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Just two months ago, shares of Activision Blizzard (NASDAQ: ATVI ) jumped to an all-time high of $18.43 per share on news that the company was finally gaining its independence from majority owner Vivendi (NASDAQOTH: VIVHY ) . Since then, shares of Activision have dropped over 11%; has the market already forgotten about the key benefits of Activision's independence?
To answer this question and to illustrate why Activision is still a solid buy, it is important to consider how the company will look after the transactions close.
Vivendi's ownership of 684 million Activision shares (61% of shares outstanding) will drop to 84 million shares (12% of shares outstanding) as a result of these transactions:
- Activision will purchase 429 million shares from Vivendi for $5.8 billion. This purchase will be financed by $1.2 billion in cash on hand and the issuance of $4.6 billion in debt.
- An investor group led by Activision CEO Bobby Kotick will purchase 172 million shares for $2.3 billion.
Activision's repurchase and retirement of 429 million shares reduces the outstanding share count by 38% based on the 1.119 billion shares outstanding as of June 30, 2013.
Pro forma valuation
Not convinced that this share repurchase will have a material effect on Activision? Consider this estimation of Activision's pro forma results based on the pre- and post-transaction equity structure:
|Basic shares outstanding (in millions)||1,119||(429)||690|
|Cash and equivalents (in billions)||$4.55||($1.23)||$3.32|
|Debt (in billions)||$0||$4.75||4.75|
|Net cash (debt) (in billions)||$4.55||($3.52)||($1.43)|
|Shareholder's equity (in billions)||$11.94||($5.83)||$6.11|
|Debt to equity ratio||0.00||
|TTM net income (in billions)||$1.36||($0.18)*||$1.18|
|TTM basic EPS||$1.22||$1.71|
|TTM price to earnings ratio||13.50||9.56|
There's an added bonus that is often overlooked: the retirement of 429 million shares will save the company $82 million per year in dividend payments based on Activision's 2013 dividend of $0.19 per share.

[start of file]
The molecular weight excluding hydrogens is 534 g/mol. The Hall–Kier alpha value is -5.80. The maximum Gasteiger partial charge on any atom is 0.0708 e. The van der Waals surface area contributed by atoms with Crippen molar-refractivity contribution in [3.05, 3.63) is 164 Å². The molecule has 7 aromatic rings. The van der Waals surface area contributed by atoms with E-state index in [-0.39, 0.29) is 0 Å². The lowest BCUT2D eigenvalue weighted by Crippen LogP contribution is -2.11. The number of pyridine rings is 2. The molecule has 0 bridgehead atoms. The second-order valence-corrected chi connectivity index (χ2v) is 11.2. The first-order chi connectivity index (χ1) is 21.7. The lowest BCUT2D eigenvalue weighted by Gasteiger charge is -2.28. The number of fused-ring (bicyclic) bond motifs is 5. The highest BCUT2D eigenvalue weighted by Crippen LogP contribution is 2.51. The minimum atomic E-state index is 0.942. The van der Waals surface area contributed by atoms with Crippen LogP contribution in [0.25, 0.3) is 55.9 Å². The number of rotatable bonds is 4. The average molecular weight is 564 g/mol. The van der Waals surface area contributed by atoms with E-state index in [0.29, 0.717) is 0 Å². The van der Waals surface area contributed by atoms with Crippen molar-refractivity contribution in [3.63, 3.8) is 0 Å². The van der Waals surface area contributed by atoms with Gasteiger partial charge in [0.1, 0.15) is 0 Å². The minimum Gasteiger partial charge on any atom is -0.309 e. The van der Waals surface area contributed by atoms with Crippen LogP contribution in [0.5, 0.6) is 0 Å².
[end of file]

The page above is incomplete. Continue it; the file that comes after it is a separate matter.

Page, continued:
Comparison to peer group
In an industry known for inconsistent profits, Activision Blizzard already stood out as a compelling value with reliable earnings and a trailing P/E of less than 14. Here's how the company stacks up against its peers:
|CAPS rating (out of five stars)||4 stars||2 stars||4 stars|
|Market capitalization (in billions)||$18.33||$7.74||$1.62|
|TTM P/S ratio||3.71||2.04||1.43|
|TTM P/E ratio||13.74||66.40||248.70|
|Forward P/E ratio||12.79||16.37||16.15|
|Debt to equity ratio||0.00||0.23||0.88|
|Free cash flow yield||6.7%||2.6%||2.1%|
Electronic Arts (NASDAQ: EA ) and Take Two Interactive (NASDAQ: TTWO ) trade at significantly lower price to sales ratios than Activision as a result of recent struggles to maintain consistent profitability. Based on earnings and cash flow, however, Activision's shares are cheaper both before and after the buyback transaction. Based on the pro forma data above, Activision's pro forma TTM P/E ratio less than 10 stands out against the company's peers, as does its healthy free cash flow and growing annual dividend. Even after taking on $4.75 billion in debt, it is estimated that Activision will have a lower debt to equity ratio (0.78) than Take Two (0.88).
Activision is a buy
All three companies have a strong lineup of titles and an upcoming windfall thanks to the long-awaited console refresh. If EA and Take Two can achieve analysts' expectations for the next year, the forward P/E of 16 for each company is a very reasonable valuation. However, the already compelling case for Activision becomes even more clear after considering the illustrative pro forma adjustments above; there is huge upside for shareholders as the buyback transaction will unlock tremendous value by reducing the outstanding share count and resulting in earnings accretion of approximately 30%.
The market seemed to recognize this potential initially following the announcement of the buyback deal, but has since lost sight of this significant catalyst.